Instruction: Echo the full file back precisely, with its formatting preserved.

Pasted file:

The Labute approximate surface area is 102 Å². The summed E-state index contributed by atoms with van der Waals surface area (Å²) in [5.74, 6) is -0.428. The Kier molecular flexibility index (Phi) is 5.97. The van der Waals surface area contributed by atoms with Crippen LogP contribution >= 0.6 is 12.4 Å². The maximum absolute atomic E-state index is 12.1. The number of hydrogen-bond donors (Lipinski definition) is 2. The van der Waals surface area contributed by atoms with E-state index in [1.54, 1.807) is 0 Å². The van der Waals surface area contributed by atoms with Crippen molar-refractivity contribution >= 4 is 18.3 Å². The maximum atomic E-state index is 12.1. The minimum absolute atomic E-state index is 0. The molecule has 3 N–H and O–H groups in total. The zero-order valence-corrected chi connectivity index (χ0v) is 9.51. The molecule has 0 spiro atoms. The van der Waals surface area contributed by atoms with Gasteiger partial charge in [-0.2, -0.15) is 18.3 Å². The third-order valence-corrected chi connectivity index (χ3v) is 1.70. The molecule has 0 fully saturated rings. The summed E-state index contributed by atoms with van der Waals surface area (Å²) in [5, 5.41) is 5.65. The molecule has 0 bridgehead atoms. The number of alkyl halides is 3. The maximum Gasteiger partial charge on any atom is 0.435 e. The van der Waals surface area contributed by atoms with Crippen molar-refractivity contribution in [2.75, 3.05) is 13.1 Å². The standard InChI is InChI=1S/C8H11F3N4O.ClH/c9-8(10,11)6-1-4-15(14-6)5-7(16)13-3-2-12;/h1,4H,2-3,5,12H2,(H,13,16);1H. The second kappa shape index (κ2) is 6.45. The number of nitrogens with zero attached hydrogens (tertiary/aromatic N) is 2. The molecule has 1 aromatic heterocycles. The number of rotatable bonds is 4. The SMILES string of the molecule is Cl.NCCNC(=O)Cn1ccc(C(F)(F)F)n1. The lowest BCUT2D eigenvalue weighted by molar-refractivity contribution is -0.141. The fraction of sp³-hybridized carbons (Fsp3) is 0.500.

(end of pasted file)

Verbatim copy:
The Labute approximate surface area is 102 Å². The summed E-state index contributed by atoms with van der Waals surface area (Å²) in [5.74, 6) is -0.428. The Kier molecular flexibility index (Phi) is 5.97. The van der Waals surface area contributed by atoms with Crippen LogP contribution >= 0.6 is 12.4 Å². The maximum absolute atomic E-state index is 12.1. The number of hydrogen-bond donors (Lipinski definition) is 2. The van der Waals surface area contributed by atoms with E-state index in [1.54, 1.807) is 0 Å². The van der Waals surface area contributed by atoms with Crippen molar-refractivity contribution >= 4 is 18.3 Å². The maximum atomic E-state index is 12.1. The minimum absolute atomic E-state index is 0. The molecule has 3 N–H and O–H groups in total. The zero-order valence-corrected chi connectivity index (χ0v) is 9.51. The molecule has 0 spiro atoms. The van der Waals surface area contributed by atoms with Gasteiger partial charge in [-0.2, -0.15) is 18.3 Å². The third-order valence-corrected chi connectivity index (χ3v) is 1.70. The molecule has 0 fully saturated rings. The summed E-state index contributed by atoms with van der Waals surface area (Å²) in [5, 5.41) is 5.65. The molecule has 0 bridgehead atoms. The number of alkyl halides is 3. The maximum Gasteiger partial charge on any atom is 0.435 e. The van der Waals surface area contributed by atoms with Crippen molar-refractivity contribution in [2.75, 3.05) is 13.1 Å². The standard InChI is InChI=1S/C8H11F3N4O.ClH/c9-8(10,11)6-1-4-15(14-6)5-7(16)13-3-2-12;/h1,4H,2-3,5,12H2,(H,13,16);1H. The second kappa shape index (κ2) is 6.45. The number of nitrogens with zero attached hydrogens (tertiary/aromatic N) is 2. The molecule has 1 aromatic heterocycles. The number of rotatable bonds is 4. The SMILES string of the molecule is Cl.NCCNC(=O)Cn1ccc(C(F)(F)F)n1. The lowest BCUT2D eigenvalue weighted by molar-refractivity contribution is -0.141. The fraction of sp³-hybridized carbons (Fsp3) is 0.500.